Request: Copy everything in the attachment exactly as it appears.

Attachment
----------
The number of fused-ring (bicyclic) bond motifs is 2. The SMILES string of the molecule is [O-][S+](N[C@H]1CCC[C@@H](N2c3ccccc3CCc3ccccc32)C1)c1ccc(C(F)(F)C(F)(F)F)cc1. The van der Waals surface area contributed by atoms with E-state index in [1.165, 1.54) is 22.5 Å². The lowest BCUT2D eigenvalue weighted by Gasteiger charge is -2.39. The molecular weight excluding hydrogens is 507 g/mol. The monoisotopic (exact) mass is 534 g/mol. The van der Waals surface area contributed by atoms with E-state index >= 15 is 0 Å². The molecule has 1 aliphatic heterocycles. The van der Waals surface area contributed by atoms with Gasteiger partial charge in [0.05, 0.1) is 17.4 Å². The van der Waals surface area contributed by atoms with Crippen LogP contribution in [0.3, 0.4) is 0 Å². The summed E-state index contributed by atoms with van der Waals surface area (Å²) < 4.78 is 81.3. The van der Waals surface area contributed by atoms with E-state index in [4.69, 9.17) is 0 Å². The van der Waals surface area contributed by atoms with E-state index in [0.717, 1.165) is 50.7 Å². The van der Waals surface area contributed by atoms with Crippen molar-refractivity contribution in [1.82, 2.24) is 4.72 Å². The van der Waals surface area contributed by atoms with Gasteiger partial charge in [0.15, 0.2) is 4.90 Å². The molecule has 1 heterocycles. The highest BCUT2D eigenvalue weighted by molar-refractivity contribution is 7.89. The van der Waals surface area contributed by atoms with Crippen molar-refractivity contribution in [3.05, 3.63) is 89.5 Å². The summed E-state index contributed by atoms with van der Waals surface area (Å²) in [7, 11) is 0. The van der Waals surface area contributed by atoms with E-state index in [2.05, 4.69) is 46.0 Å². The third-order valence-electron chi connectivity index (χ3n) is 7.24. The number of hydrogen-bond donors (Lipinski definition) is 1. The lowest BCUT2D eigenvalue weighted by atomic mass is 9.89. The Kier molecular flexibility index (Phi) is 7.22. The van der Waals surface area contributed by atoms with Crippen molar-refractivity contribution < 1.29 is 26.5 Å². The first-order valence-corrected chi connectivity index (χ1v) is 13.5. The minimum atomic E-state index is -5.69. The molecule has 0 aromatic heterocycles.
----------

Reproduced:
The number of fused-ring (bicyclic) bond motifs is 2. The SMILES string of the molecule is [O-][S+](N[C@H]1CCC[C@@H](N2c3ccccc3CCc3ccccc32)C1)c1ccc(C(F)(F)C(F)(F)F)cc1. The van der Waals surface area contributed by atoms with E-state index in [1.165, 1.54) is 22.5 Å². The lowest BCUT2D eigenvalue weighted by Gasteiger charge is -2.39. The molecular weight excluding hydrogens is 507 g/mol. The monoisotopic (exact) mass is 534 g/mol. The van der Waals surface area contributed by atoms with E-state index >= 15 is 0 Å². The molecule has 1 aliphatic heterocycles. The van der Waals surface area contributed by atoms with Gasteiger partial charge in [0.05, 0.1) is 17.4 Å². The van der Waals surface area contributed by atoms with Crippen LogP contribution in [0.3, 0.4) is 0 Å². The summed E-state index contributed by atoms with van der Waals surface area (Å²) < 4.78 is 81.3. The van der Waals surface area contributed by atoms with E-state index in [4.69, 9.17) is 0 Å². The van der Waals surface area contributed by atoms with E-state index in [0.717, 1.165) is 50.7 Å². The van der Waals surface area contributed by atoms with Crippen molar-refractivity contribution in [1.82, 2.24) is 4.72 Å². The van der Waals surface area contributed by atoms with Gasteiger partial charge in [0.15, 0.2) is 4.90 Å². The molecule has 1 heterocycles. The highest BCUT2D eigenvalue weighted by molar-refractivity contribution is 7.89. The van der Waals surface area contributed by atoms with Crippen molar-refractivity contribution in [3.05, 3.63) is 89.5 Å². The summed E-state index contributed by atoms with van der Waals surface area (Å²) in [7, 11) is 0. The van der Waals surface area contributed by atoms with E-state index in [2.05, 4.69) is 46.0 Å². The third-order valence-electron chi connectivity index (χ3n) is 7.24. The number of hydrogen-bond donors (Lipinski definition) is 1. The lowest BCUT2D eigenvalue weighted by atomic mass is 9.89. The Kier molecular flexibility index (Phi) is 7.22. The van der Waals surface area contributed by atoms with Crippen molar-refractivity contribution < 1.29 is 26.5 Å². The first-order valence-corrected chi connectivity index (χ1v) is 13.5. The minimum atomic E-state index is -5.69. The molecule has 0 aromatic heterocycles.